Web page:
Archaeological Museum Sultanahmet in Istanbul,
Today there are three museums associated to the General Directorate of Istanbul Archaeological Museums:
The Classical, Ancient Oriental and Mosaic Museum. Between 1963 and 1973 the Museum of Ancient Oriental Works was reorganized according to modern principles of museum ship, new sections were built, and it was reopened in 1973. A peculiarity of this museum is the fact that the works which it contains were gathered before the First World War. They can be divided into four groups:
a) Mesopotamia: Some of these works were found in excavations, others are chance finds. The products of the Sumerian, Akad, Assyrian and Babylonian civilizations are arranged in chronological order to depict the cultural development of Mesopotamia. There is also an important collection of seals.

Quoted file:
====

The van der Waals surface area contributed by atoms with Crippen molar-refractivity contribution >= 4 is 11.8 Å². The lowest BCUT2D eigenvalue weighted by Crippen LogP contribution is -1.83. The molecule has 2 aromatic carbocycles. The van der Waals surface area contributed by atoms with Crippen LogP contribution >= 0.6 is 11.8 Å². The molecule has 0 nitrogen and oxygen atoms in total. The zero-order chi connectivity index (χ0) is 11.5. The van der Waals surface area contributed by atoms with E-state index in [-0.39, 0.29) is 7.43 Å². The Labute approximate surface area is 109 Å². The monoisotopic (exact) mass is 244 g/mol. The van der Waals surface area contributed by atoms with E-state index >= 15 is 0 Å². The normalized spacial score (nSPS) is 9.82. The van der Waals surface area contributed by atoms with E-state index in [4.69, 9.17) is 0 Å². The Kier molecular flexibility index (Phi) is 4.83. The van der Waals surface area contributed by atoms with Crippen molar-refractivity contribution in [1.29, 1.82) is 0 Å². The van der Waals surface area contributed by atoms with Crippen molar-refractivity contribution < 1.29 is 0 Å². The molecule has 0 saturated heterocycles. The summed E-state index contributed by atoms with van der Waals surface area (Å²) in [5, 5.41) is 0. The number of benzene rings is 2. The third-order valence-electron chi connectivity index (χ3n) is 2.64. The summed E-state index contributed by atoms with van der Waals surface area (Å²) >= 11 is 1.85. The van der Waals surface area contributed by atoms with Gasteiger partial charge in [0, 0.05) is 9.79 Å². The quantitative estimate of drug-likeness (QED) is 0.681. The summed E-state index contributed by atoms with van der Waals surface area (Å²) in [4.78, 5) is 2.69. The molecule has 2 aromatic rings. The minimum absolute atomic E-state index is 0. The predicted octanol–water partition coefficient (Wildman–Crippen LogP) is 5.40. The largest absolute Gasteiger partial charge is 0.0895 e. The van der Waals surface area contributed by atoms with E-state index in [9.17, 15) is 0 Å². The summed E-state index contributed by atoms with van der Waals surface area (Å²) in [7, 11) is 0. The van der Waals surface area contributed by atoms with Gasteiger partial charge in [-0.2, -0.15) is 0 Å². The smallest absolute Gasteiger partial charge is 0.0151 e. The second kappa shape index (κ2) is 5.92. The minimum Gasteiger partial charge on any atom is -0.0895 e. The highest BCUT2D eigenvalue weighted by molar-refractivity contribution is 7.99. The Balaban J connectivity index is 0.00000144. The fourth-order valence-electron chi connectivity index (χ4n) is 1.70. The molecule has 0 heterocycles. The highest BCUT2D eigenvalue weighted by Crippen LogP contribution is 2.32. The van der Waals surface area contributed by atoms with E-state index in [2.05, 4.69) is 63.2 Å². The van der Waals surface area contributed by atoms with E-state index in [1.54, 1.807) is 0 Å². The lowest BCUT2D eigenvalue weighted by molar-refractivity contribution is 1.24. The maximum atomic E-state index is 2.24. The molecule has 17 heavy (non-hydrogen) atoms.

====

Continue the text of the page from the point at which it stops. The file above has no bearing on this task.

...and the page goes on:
b) Egypt: All the works in this section are chance finds, and belong to various different periods. Among them are stone works, wooden sarcophagi, bronze statuettes and tiled grave objects.
c) Anatolia: This section includes Hittite works and a few examples of works from the Imperial period. In contrast, there are a large number of cultural objects from the Late Hittite period, through which it is possible to trace the alterations in the method of royal art at the time. Examples are the Chained City door in the pure style, the Lions of the Chained door influenced by Assyrian style, and the Barrakab bas-reliefs influenced by the Arami. There is an important collection of seals.
d) Arab works: Among the most interesting of the pre-Islamic works dating from various different periods are the stone statues which were used as gravestones. The museum also has one of the world’s richest collections of cuneiform documents numbering more than seventy thousand. The documents, which are on clay tablets are in the Sumerian, Akad and Hittite languages and date from the year 2500 BC onwards.
You will continue to find more details about the Archaeological Museum of Istanbul in Chapter 3.